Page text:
The Bureau, a French spy drama that follows characters working in the DGSE, France’s equivalent of the CIA, is deservedly gaining a wide Anglophone audience. The show traces contemporary events in the world of intelligence—spanning Syria, Russia, Iran, and ISIS—and is in many ways the anti-Hollywood drama. Wholeheartedly committed to realism, it disdains sensationalist action scenes, regularly features failed missions, and wastes no time with political virtue-signalling.
But the show’s more profound achievement is how, in the finest tradition of French cinematic realism, it presents a moral tale. In the 1960s, French neorealist director Eric Rohmer made a series called Contes moraux (moral tales). Not to be mistaken for “morality tales” (i.e. “…and the moral of the story is…”), Rohmer’s stories were ethical studies. The characters reflected on their own thoughts and mental states through voice-overs, or in confidences with other characters, or even in examinations of conscience. The structure of each film was to follow a man of set principles who desires a woman, and who is tempted to put aside those principles. In the end, the man would find the fortitude to uphold his principles. While offering sympathetic portrayals of human weakness, the films vindicated the importance of principles for ethics and prodded viewers to consider their own.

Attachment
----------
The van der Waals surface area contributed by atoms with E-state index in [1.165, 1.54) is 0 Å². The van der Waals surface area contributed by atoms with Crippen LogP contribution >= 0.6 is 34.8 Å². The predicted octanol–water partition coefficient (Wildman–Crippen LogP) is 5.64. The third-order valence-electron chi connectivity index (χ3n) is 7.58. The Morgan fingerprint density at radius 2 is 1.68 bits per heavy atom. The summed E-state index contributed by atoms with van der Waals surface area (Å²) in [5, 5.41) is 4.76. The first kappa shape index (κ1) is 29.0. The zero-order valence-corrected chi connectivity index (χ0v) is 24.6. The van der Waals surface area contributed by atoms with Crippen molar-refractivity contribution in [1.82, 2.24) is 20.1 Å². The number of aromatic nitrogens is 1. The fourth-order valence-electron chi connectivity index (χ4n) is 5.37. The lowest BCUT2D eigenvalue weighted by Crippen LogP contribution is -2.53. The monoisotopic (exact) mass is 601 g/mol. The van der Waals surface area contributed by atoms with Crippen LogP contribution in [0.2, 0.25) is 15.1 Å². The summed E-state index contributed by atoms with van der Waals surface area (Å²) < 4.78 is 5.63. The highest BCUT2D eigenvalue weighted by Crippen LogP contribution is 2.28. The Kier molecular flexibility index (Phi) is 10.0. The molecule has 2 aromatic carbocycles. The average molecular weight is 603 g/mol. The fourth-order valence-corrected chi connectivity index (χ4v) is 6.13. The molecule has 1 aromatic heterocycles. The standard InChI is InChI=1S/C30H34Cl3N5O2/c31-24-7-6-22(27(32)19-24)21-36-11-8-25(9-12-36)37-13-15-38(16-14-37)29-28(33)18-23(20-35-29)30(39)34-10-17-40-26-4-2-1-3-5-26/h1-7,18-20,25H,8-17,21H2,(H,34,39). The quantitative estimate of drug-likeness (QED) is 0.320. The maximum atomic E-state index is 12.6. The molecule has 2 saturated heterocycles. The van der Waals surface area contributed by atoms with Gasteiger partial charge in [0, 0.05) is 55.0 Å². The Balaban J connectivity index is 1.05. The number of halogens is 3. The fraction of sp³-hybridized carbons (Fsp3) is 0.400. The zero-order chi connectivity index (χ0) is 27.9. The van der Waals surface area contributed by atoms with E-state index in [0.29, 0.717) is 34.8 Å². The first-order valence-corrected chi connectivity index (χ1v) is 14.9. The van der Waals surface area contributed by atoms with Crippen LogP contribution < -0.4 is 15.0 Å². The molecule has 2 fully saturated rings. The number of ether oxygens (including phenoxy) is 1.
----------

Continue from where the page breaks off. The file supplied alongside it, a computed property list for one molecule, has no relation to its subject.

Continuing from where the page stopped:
In the moral tale of The Bureau, the principles guiding the characters are the rules of the DGSE. The DGSE has one great mission: gathering intelligence to protect the citizens of France. For an agent in the DGSE’s bureau des légendes, who assumes an alias and operates in foreign countries, the rules are very strict. Beyond keeping his work secret and maintaining a false identity, the agent is forbidden to form close human attachments. An agent must be able to forge seemingly real relationships with others and sever them when the mission demands, without hesitation or regret. Reassignment requires cutting off communication with former contacts and destroying the alias.
In the spy genre, such rules can often be the object of cynicism. John Le Carré has built his literary career by evoking amorality and great power villainy: his spies learn that the rules are arbitrary. For Jack Bauer of 24, the rules are rapidly adjusted to meet the calculus of ticking time-bomb scenarios; the rules are utilitarian. But in The Bureau, the spy is taught that the rules are there for his protection, as well as that of his contacts, colleagues, family, friends, the DGSE, and ultimately the Republic of France. This spy learns that the rules are for the common good.